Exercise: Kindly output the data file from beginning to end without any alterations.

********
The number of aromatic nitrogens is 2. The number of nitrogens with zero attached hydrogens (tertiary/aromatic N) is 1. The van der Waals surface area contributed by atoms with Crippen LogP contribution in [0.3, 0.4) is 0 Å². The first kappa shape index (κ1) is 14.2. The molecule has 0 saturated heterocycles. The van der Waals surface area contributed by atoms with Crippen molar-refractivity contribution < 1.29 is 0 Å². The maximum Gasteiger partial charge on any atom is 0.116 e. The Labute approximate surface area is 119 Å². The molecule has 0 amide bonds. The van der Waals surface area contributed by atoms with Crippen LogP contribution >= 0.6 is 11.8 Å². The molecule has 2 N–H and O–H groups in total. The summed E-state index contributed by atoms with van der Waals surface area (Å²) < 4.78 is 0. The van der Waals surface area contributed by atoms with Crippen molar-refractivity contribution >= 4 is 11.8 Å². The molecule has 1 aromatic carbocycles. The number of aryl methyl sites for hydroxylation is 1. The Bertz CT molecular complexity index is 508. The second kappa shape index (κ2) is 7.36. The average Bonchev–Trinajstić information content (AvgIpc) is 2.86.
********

The number of aromatic nitrogens is 2. The number of nitrogens with zero attached hydrogens (tertiary/aromatic N) is 1. The van der Waals surface area contributed by atoms with Crippen LogP contribution in [0.3, 0.4) is 0 Å². The first kappa shape index (κ1) is 14.2. The molecule has 0 saturated heterocycles. The van der Waals surface area contributed by atoms with Crippen molar-refractivity contribution < 1.29 is 0 Å². The maximum Gasteiger partial charge on any atom is 0.116 e. The Labute approximate surface area is 119 Å². The molecule has 0 amide bonds. The van der Waals surface area contributed by atoms with Crippen LogP contribution >= 0.6 is 11.8 Å². The molecule has 2 N–H and O–H groups in total. The summed E-state index contributed by atoms with van der Waals surface area (Å²) < 4.78 is 0. The van der Waals surface area contributed by atoms with Crippen molar-refractivity contribution >= 4 is 11.8 Å². The molecule has 1 aromatic carbocycles. The number of aryl methyl sites for hydroxylation is 1. The Bertz CT molecular complexity index is 508. The second kappa shape index (κ2) is 7.36. The average Bonchev–Trinajstić information content (AvgIpc) is 2.86.